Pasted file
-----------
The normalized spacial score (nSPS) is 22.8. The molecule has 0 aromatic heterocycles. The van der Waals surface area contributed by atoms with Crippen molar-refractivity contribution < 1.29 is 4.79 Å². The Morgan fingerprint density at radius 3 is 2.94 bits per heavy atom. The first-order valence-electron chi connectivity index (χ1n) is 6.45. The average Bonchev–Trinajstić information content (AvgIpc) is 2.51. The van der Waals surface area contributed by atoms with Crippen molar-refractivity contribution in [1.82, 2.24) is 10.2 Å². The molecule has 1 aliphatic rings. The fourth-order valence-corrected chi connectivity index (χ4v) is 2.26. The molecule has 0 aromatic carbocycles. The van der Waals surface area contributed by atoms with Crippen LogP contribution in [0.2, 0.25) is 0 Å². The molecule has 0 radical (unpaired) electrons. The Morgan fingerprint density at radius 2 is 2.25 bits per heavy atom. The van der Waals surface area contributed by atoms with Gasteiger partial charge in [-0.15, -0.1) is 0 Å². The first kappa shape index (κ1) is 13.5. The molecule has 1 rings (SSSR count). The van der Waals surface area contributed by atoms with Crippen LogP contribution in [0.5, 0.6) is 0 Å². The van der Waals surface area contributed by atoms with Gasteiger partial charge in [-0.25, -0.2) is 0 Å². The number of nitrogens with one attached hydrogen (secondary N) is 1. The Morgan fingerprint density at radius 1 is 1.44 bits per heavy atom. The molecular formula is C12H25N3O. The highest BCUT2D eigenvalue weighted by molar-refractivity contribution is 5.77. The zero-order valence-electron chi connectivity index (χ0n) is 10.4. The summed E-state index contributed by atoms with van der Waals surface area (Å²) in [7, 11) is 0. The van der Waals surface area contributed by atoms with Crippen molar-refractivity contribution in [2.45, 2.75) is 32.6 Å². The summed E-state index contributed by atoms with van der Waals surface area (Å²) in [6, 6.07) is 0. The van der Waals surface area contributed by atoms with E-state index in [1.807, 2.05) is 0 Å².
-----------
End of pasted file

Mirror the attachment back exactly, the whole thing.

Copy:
The normalized spacial score (nSPS) is 22.8. The molecule has 0 aromatic heterocycles. The van der Waals surface area contributed by atoms with Crippen molar-refractivity contribution < 1.29 is 4.79 Å². The Morgan fingerprint density at radius 3 is 2.94 bits per heavy atom. The first-order valence-electron chi connectivity index (χ1n) is 6.45. The average Bonchev–Trinajstić information content (AvgIpc) is 2.51. The van der Waals surface area contributed by atoms with Crippen molar-refractivity contribution in [1.82, 2.24) is 10.2 Å². The molecule has 1 aliphatic rings. The fourth-order valence-corrected chi connectivity index (χ4v) is 2.26. The molecule has 0 aromatic carbocycles. The van der Waals surface area contributed by atoms with Crippen LogP contribution in [0.2, 0.25) is 0 Å². The molecule has 0 radical (unpaired) electrons. The Morgan fingerprint density at radius 2 is 2.25 bits per heavy atom. The van der Waals surface area contributed by atoms with Gasteiger partial charge in [-0.15, -0.1) is 0 Å². The first kappa shape index (κ1) is 13.5. The molecule has 1 rings (SSSR count). The van der Waals surface area contributed by atoms with Crippen LogP contribution in [0.5, 0.6) is 0 Å². The van der Waals surface area contributed by atoms with Gasteiger partial charge in [-0.25, -0.2) is 0 Å². The number of nitrogens with one attached hydrogen (secondary N) is 1. The Morgan fingerprint density at radius 1 is 1.44 bits per heavy atom. The molecular formula is C12H25N3O. The highest BCUT2D eigenvalue weighted by molar-refractivity contribution is 5.77. The zero-order valence-electron chi connectivity index (χ0n) is 10.4. The summed E-state index contributed by atoms with van der Waals surface area (Å²) in [7, 11) is 0. The van der Waals surface area contributed by atoms with Crippen molar-refractivity contribution in [2.45, 2.75) is 32.6 Å². The summed E-state index contributed by atoms with van der Waals surface area (Å²) in [6, 6.07) is 0. The van der Waals surface area contributed by atoms with E-state index in [1.807, 2.05) is 0 Å².